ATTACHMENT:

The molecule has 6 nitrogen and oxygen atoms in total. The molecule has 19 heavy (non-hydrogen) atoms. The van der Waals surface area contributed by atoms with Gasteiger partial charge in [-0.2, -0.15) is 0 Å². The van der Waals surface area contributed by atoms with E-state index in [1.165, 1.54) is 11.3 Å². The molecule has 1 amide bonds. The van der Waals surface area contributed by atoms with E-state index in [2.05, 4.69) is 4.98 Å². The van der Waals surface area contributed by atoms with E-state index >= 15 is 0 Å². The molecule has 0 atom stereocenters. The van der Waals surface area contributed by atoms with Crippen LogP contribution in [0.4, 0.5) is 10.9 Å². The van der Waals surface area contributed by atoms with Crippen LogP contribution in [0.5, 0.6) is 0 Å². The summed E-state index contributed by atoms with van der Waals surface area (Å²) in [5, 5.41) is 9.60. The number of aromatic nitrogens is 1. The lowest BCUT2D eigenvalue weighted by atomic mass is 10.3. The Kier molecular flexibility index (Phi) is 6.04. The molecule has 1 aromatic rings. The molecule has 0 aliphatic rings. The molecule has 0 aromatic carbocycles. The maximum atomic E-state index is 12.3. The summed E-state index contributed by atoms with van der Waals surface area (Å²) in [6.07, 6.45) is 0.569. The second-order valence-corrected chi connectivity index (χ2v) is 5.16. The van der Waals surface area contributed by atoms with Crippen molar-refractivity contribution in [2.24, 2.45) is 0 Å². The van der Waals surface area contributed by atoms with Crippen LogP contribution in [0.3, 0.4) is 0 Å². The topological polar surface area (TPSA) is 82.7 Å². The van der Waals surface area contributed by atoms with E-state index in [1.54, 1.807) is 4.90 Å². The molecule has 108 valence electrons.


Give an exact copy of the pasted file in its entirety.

The molecule has 6 nitrogen and oxygen atoms in total. The molecule has 19 heavy (non-hydrogen) atoms. The van der Waals surface area contributed by atoms with Gasteiger partial charge in [-0.2, -0.15) is 0 Å². The van der Waals surface area contributed by atoms with E-state index in [1.165, 1.54) is 11.3 Å². The molecule has 1 amide bonds. The van der Waals surface area contributed by atoms with E-state index in [2.05, 4.69) is 4.98 Å². The van der Waals surface area contributed by atoms with E-state index >= 15 is 0 Å². The molecule has 0 atom stereocenters. The van der Waals surface area contributed by atoms with Crippen LogP contribution in [0.4, 0.5) is 10.9 Å². The van der Waals surface area contributed by atoms with Crippen LogP contribution in [0.5, 0.6) is 0 Å². The summed E-state index contributed by atoms with van der Waals surface area (Å²) in [5, 5.41) is 9.60. The number of aromatic nitrogens is 1. The lowest BCUT2D eigenvalue weighted by atomic mass is 10.3. The Kier molecular flexibility index (Phi) is 6.04. The molecule has 1 aromatic rings. The molecule has 0 aliphatic rings. The molecule has 0 aromatic carbocycles. The maximum atomic E-state index is 12.3. The summed E-state index contributed by atoms with van der Waals surface area (Å²) in [6.07, 6.45) is 0.569. The second-order valence-corrected chi connectivity index (χ2v) is 5.16. The van der Waals surface area contributed by atoms with Crippen molar-refractivity contribution in [2.24, 2.45) is 0 Å². The van der Waals surface area contributed by atoms with Crippen LogP contribution in [0.3, 0.4) is 0 Å². The topological polar surface area (TPSA) is 82.7 Å². The van der Waals surface area contributed by atoms with E-state index in [1.54, 1.807) is 4.90 Å². The molecule has 108 valence electrons.